Opening Hours: Mon, Tues, Thurs: 10 - 12 and 13 - 15; Closed on
Wednesdays and Fridays
Moreover, at the CBS intranet, e-campus, there’s a site for renting of apartments,
which is very useful, and which also offers links to other sites.
The link is: https://e-campus.dk/cybercampus/koeb---salg, and you need to log in
with your CBS account to get access to the site.
Other useful links for housing:
•
HousingAnywhere:
o
www.housinganywhere.com
www.facebook.com/HousingAnywherecom
•
Lejebolig.dk
o
•
lejebolig.dk/boliger/lejligheder-i-koebenhavn.aspx
Boligportalen.dk
However, always be aware of fake deals and always keep reality in mind, when a
deal sounds too good to be true J
Generally, the geographical areas of Østerbro, Nørrebro, Vesterbro. Amager, Inner
Copenhagen, Valby, and Frederiksberg are attractive areas within biking distance
from CBS.
4.3 Transportation
Living in Copenhagen basically requires you to become a cyclist. With a total daily
amount of 1,3 million km covered each day, Copenhagen is the city of bicycles. If
you decide to use a bike as your number one transportation, check www.dba.dk, go
to the local bike shops or ask the students leaving Copenhagen.
But Copenhagen also has an efficient public transport system, which runs 24 hours
a day. You can use buses, S‐trains (local trains) or Metro. You can find maps on
every station or bus stops.
Buses
All busses in Copenhagen are yellow and
connect all the areas through a complex
system. Generally, you will always find a
bus in the inner part of the city, compared
to the suburb where you might have to
wait some time. Rush hour is from 07.00 –
09.00 and 15.00 – 17.30. In this period you
will find most departures as well, but it
can be tricky to have a bicycle with the
bus. Bus stops are easy to recognize, always marked with the number of the lines.
A-bus
Some busses are painted half red/yellow. This is the A-busses, which are bus lines
that leave every 5th minute. They stop on every corner, more or less, but they
keep running with very short interval.
S-bus
Other busses are painted half blue/yellow. These S-busses only stop at major bus
stops and runs fast through the city. Normally they only leave 3-4 times per hour.
S-trains
The
S-trains
connect
the
areas
of
Copenhagen and the upland in north, west
and south. They are recognizable by their
deep red color and the stations are always
marked with the big S-logo.
Metro
The metro of Copenhagen is quite new. The fully automatic trains run from the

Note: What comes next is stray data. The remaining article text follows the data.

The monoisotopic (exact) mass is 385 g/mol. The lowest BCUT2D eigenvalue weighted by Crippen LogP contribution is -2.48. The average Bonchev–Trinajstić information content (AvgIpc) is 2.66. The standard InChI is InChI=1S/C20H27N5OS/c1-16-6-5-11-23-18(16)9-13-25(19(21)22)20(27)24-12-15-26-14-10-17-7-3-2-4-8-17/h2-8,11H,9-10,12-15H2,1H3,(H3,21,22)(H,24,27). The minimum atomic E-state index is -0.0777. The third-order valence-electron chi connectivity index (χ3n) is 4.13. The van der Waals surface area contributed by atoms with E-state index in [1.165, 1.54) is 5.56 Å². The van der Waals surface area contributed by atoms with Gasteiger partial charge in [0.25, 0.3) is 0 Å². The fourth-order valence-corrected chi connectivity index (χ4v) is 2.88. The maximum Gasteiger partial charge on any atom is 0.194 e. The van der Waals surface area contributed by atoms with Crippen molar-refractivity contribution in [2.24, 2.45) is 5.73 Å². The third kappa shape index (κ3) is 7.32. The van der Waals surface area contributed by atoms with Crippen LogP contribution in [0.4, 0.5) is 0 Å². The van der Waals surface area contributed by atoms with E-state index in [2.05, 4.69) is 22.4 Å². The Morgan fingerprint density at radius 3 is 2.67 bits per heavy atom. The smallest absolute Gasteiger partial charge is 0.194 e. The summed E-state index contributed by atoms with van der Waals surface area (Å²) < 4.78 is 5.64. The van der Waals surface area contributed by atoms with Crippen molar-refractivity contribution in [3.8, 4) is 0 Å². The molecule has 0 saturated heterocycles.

eastern (The Airport) and western (Ørestaden) part of
Amager to the city, where the line passes Kings
Square, Nørreport (the traffic center of Copenhagen)
and Frederiksberg (where CBS is located) before it
ends in Vanløse. The two lines run every 4th minute.
The metro is very effective and without a doubt the
fastest means of transportation in Copenhagen.
Tickets
Even though there are busses, trains and metro, the ticket system is unified.
Meaning if you buy a ticket in the bus, it works as well in the train and metro.
When buying your ticket, you should be aware of the number of zones you are
travelling. The fare of a monthly pass or a single ticket namely depends on how
many zones you are going through, and you can use the same ticket on Metro,
buses and local trains and it lasts for one hour. The minimum amount of zones you
can buy is two zones, even if you travel within the same zone.
The public transportation works quite well, but it is expensive too. If you therefore
are going to travel almost daily and do not have a bike, you will find it cheapest to
buy a monthly bus/train/metro pass. You can buy monthly tickets or “klippekorts”
(engl. 10 strips card, costs DKK 145) to get around without stress. The “klippekort”
can be purchased in most kiosks, 7 ‐ elevens or simply at the ticket vending
machine at the stations (NOT in the trains or busses) and work for all types of
public transportation. For the monthly ticket you have to go to a shop, one is
located in the Frederiksberg Center across from Solbjerg Plads (have a passport
picture ready!).
A map over the zones for public transport can be seen at:
www.moviatrafik.dk/dinrejse/kort/zoneoversigt/Documents/Hovedstadsomraadet/